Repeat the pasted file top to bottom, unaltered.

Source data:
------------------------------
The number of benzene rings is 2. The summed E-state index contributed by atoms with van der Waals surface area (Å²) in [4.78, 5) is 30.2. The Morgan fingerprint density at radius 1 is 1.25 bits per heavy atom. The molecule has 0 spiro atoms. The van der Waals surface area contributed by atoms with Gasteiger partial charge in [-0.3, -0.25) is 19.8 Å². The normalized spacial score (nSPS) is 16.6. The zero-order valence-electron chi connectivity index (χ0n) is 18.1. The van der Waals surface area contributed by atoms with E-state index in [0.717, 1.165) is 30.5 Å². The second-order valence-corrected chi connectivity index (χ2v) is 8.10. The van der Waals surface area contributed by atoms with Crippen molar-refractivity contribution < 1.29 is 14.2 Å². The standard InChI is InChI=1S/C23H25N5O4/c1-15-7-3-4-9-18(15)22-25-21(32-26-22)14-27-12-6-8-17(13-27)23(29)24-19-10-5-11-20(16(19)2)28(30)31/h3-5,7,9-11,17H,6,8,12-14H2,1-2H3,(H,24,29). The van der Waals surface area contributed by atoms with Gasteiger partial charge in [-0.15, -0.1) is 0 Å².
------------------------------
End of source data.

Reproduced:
The number of benzene rings is 2. The summed E-state index contributed by atoms with van der Waals surface area (Å²) in [4.78, 5) is 30.2. The Morgan fingerprint density at radius 1 is 1.25 bits per heavy atom. The molecule has 0 spiro atoms. The van der Waals surface area contributed by atoms with Gasteiger partial charge in [-0.3, -0.25) is 19.8 Å². The normalized spacial score (nSPS) is 16.6. The zero-order valence-electron chi connectivity index (χ0n) is 18.1. The van der Waals surface area contributed by atoms with E-state index in [0.717, 1.165) is 30.5 Å². The second-order valence-corrected chi connectivity index (χ2v) is 8.10. The van der Waals surface area contributed by atoms with Crippen molar-refractivity contribution < 1.29 is 14.2 Å². The standard InChI is InChI=1S/C23H25N5O4/c1-15-7-3-4-9-18(15)22-25-21(32-26-22)14-27-12-6-8-17(13-27)23(29)24-19-10-5-11-20(16(19)2)28(30)31/h3-5,7,9-11,17H,6,8,12-14H2,1-2H3,(H,24,29). The van der Waals surface area contributed by atoms with Gasteiger partial charge in [-0.15, -0.1) is 0 Å².